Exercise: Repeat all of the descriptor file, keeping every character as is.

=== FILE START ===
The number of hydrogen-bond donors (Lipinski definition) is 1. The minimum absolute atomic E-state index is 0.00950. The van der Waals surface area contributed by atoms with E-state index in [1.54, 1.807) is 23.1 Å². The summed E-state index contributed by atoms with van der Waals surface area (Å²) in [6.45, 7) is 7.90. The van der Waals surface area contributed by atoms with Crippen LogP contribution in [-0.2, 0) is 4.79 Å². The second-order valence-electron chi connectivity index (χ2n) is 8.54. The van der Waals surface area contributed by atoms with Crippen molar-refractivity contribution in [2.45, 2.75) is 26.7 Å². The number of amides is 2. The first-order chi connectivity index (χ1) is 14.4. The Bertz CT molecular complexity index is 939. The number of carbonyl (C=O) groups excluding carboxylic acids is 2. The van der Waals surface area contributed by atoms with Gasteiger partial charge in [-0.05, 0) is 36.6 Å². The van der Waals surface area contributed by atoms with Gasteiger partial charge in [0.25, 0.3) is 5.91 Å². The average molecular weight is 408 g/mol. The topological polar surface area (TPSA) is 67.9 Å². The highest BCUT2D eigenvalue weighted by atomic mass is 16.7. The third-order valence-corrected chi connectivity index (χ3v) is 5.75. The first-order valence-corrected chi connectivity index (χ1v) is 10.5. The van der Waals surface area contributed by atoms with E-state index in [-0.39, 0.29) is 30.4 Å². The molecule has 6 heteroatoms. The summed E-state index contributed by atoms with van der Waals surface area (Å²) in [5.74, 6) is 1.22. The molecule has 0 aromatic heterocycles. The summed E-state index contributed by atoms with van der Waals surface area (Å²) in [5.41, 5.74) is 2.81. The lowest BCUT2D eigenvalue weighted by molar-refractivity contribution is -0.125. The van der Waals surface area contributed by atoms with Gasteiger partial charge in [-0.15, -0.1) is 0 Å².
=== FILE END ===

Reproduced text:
The number of hydrogen-bond donors (Lipinski definition) is 1. The minimum absolute atomic E-state index is 0.00950. The van der Waals surface area contributed by atoms with E-state index in [1.54, 1.807) is 23.1 Å². The summed E-state index contributed by atoms with van der Waals surface area (Å²) in [6.45, 7) is 7.90. The van der Waals surface area contributed by atoms with Crippen LogP contribution in [-0.2, 0) is 4.79 Å². The second-order valence-electron chi connectivity index (χ2n) is 8.54. The van der Waals surface area contributed by atoms with Crippen molar-refractivity contribution in [2.45, 2.75) is 26.7 Å². The number of amides is 2. The first-order chi connectivity index (χ1) is 14.4. The Bertz CT molecular complexity index is 939. The number of carbonyl (C=O) groups excluding carboxylic acids is 2. The van der Waals surface area contributed by atoms with Gasteiger partial charge in [-0.05, 0) is 36.6 Å². The van der Waals surface area contributed by atoms with Gasteiger partial charge in [0.25, 0.3) is 5.91 Å². The average molecular weight is 408 g/mol. The topological polar surface area (TPSA) is 67.9 Å². The highest BCUT2D eigenvalue weighted by atomic mass is 16.7. The third-order valence-corrected chi connectivity index (χ3v) is 5.75. The first-order valence-corrected chi connectivity index (χ1v) is 10.5. The van der Waals surface area contributed by atoms with E-state index in [-0.39, 0.29) is 30.4 Å². The molecule has 6 heteroatoms. The summed E-state index contributed by atoms with van der Waals surface area (Å²) in [5.74, 6) is 1.22. The molecule has 0 aromatic heterocycles. The summed E-state index contributed by atoms with van der Waals surface area (Å²) in [5.41, 5.74) is 2.81. The lowest BCUT2D eigenvalue weighted by molar-refractivity contribution is -0.125. The van der Waals surface area contributed by atoms with Gasteiger partial charge in [-0.15, -0.1) is 0 Å².